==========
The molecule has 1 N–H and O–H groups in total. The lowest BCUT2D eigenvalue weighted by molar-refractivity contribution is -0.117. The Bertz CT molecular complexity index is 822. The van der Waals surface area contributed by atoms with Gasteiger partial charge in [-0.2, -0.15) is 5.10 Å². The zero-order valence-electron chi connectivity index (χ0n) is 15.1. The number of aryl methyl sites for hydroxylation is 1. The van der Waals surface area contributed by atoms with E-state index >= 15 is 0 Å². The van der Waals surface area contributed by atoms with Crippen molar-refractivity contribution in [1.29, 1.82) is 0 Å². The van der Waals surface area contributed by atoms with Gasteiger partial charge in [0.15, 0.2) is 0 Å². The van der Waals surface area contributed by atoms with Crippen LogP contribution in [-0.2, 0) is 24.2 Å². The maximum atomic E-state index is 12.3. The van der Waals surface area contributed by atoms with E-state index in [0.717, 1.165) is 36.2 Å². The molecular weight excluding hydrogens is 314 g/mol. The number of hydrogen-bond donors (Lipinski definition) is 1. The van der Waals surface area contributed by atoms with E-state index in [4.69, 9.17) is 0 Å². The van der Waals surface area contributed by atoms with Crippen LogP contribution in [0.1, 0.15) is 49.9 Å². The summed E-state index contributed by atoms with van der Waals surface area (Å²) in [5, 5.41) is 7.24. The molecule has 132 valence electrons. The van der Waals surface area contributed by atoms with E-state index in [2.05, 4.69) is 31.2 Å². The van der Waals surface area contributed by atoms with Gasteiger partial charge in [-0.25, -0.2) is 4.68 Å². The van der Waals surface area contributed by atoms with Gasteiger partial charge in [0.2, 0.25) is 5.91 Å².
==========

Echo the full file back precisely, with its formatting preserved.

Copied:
The molecule has 1 N–H and O–H groups in total. The lowest BCUT2D eigenvalue weighted by molar-refractivity contribution is -0.117. The Bertz CT molecular complexity index is 822. The van der Waals surface area contributed by atoms with Gasteiger partial charge in [-0.2, -0.15) is 5.10 Å². The zero-order valence-electron chi connectivity index (χ0n) is 15.1. The number of aryl methyl sites for hydroxylation is 1. The van der Waals surface area contributed by atoms with E-state index >= 15 is 0 Å². The van der Waals surface area contributed by atoms with Crippen molar-refractivity contribution in [1.29, 1.82) is 0 Å². The van der Waals surface area contributed by atoms with Gasteiger partial charge in [0.15, 0.2) is 0 Å². The van der Waals surface area contributed by atoms with Crippen LogP contribution in [-0.2, 0) is 24.2 Å². The maximum atomic E-state index is 12.3. The van der Waals surface area contributed by atoms with E-state index in [0.717, 1.165) is 36.2 Å². The molecular weight excluding hydrogens is 314 g/mol. The number of hydrogen-bond donors (Lipinski definition) is 1. The van der Waals surface area contributed by atoms with E-state index in [4.69, 9.17) is 0 Å². The van der Waals surface area contributed by atoms with Crippen LogP contribution in [0.1, 0.15) is 49.9 Å². The summed E-state index contributed by atoms with van der Waals surface area (Å²) in [5, 5.41) is 7.24. The molecule has 132 valence electrons. The van der Waals surface area contributed by atoms with E-state index in [2.05, 4.69) is 31.2 Å². The van der Waals surface area contributed by atoms with Gasteiger partial charge in [-0.25, -0.2) is 4.68 Å². The van der Waals surface area contributed by atoms with Gasteiger partial charge in [0.2, 0.25) is 5.91 Å².